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Senate Republicans pump brakes on tax deal after big House win

Lopsided vote doesn't sway GOP critics, who want amendments

"Last time I checked, there's two chambers," Sen. Steve Daines, R-Mont., said.
"Last time I checked, there's two chambers," Sen. Steve Daines, R-Mont., said. (Bill Clark/CQ Roll Call file photo)

The $79 billion tax bill the House passed by an overwhelming margin this week is likely to face a speed bump in the Senate, as Republicans vow to slow down the process and make changes to the package.

Senate Finance Chair Ron Wyden, D-Ore., who negotiated the family and business tax break deal with House Ways and Means Chairman Jason Smith, R-Mo., is pushing for the Senate to move quickly on the bill, given its potential implications for tax filing season. The House voted 357-70 to pass the bill Wednesday evening.

“I’m gonna do everything I can to get this done quickly and get a presidential signature on it,” Wyden said.

But Republicans insist they want changes to the bill and are willing to block it from going to the floor if Democrats try to speed up the process. The Senate is back next week, but then leaves for a two-week recess, returning to the Capitol on Feb. 26. 

“We should not just swallow hook, line and sinker what the House passed,” said Sen. John Cornyn, R-Texas. “I’m going to oppose it until it goes through the Finance Committee. I may be a speed bump, but I’m probably not alone.”

The package would devote about $33 billion to reviving a trio of business tax breaks, including full, upfront deductions of research and development investments. It would devote roughly the same amount to expanding the child tax credit with the most significant gains going to families with more than one kid. The rest would go toward boosting affordable housing construction credits, ending double-taxation of U.S. companies operating in Taiwan and providing tax relief to disaster victims. 

Cornyn said he would oppose cloture on the bill if Majority Leader Charles E. Schumer of New York tries to bring it to the floor without first reaching an amendment agreement with Republicans. 

“It’s not our fault they waited this long to do it, so I don’t feel any pressure to try to wave it on through,” Cornyn said. 

Sen. Steve Daines, R-Mont., said he wasn’t swayed by the outcome in the House. 

“Last time I checked, there’s two chambers,” he said. “I think we’re going to need to see some changes on it. I think it’s pretty clear from Republican senators that it’s not ready yet.”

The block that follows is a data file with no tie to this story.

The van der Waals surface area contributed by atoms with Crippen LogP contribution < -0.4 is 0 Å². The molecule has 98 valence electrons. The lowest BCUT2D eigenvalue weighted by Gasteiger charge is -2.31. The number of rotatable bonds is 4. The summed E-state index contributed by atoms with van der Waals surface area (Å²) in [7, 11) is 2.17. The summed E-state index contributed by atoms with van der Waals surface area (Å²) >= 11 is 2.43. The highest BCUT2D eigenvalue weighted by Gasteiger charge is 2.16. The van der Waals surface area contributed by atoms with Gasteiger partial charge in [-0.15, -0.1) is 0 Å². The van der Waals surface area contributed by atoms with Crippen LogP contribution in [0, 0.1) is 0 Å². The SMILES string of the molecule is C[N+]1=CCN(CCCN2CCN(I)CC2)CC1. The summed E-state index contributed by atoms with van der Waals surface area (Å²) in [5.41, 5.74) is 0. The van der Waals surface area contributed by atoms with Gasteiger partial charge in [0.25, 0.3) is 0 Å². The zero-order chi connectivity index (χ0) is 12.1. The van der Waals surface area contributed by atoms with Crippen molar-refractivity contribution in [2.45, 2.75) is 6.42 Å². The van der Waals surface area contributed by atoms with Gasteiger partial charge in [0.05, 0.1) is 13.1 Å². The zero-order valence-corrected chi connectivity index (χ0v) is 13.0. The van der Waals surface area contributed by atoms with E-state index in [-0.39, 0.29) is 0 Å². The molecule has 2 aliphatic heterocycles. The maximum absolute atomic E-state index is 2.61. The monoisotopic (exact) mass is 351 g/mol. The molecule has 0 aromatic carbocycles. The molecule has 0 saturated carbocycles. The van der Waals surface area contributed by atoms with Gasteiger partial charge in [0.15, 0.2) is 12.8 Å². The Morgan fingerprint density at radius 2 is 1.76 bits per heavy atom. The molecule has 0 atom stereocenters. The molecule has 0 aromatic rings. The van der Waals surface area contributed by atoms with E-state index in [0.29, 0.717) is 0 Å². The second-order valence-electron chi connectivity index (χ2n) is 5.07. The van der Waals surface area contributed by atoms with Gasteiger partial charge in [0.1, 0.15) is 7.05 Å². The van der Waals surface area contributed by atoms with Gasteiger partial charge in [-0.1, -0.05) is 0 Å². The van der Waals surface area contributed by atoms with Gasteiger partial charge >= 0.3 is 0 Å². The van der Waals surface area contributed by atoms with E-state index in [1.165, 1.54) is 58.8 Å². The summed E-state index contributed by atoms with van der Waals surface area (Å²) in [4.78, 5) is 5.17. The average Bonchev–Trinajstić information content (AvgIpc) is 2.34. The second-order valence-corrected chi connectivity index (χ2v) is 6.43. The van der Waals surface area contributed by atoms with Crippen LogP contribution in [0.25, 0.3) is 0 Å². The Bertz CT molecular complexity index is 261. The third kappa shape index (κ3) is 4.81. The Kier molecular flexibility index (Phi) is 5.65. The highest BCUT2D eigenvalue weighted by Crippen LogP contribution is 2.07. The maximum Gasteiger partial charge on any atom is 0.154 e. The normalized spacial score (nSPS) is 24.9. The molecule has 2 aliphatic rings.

‘A political year’

Still, the 357-70 vote in the House prompted some Senate Republicans to give the package a second look. 

“You’ll see some Republicans more receptive to the package than they otherwise would be,” Sen. Todd Young, R-Ind., said of the House vote. Young added that he shared some of his colleagues’ concerns about the bill, but would support it on the floor. 

“In the end, I think it’s really important that we support the legislation because I think the merits outweigh the demerits,” he said. 

Sen. Kevin Cramer, R-N.D., said he was open to supporting it, but needed to take a closer look. 

“If Jason Smith and Ron Wyden can agree on something to this degree that’s this complicated, I start with the notion that it’s certainly serious and worth taking a look,” he said, noting that he liked the business provisions, even if the child tax credit expansion is too generous in his eyes.

“Perfect can’t be the enemy of good,” he said. “When there’s enough for everybody to like most of it, and enough for at least several to not like parts of it, it looks like a bipartisan bill.”

There will always be a group of senators who want to see a lot of changes to the package and still vote against it in the end, Cramer added. 

“I think some of us get a little bit tired of that,” he said. “And it’s a political year in case you missed it. I’ll leave it at that.”   

‘Phony baloney’

Republicans have objected to the expansion of the child tax credit, with some zeroing in on a provision that they say would weaken work requirements by allowing families to use the previous year’s income to qualify. Others painted it as an expansion of an entitlement program that America can ill afford. 

“The reality is that money spent on child credit is going to be permanent. No one’s going to get rid of it,” Sen. Mitt Romney, R-Utah, said. “Once it gets put in place, it’s going to end up being another hugely expensive entitlement program, which simply doesn’t make sense.”

Some Republicans have also called into question the validity of provisions intended to offset the bill’s price tag. The bill would cover its costs by bringing an early end to the fraud-ridden employee retention credit put in place during the pandemic. 

“We should get rid of that by itself,” Romney said of the program. “A temporary offset is phony baloney.”

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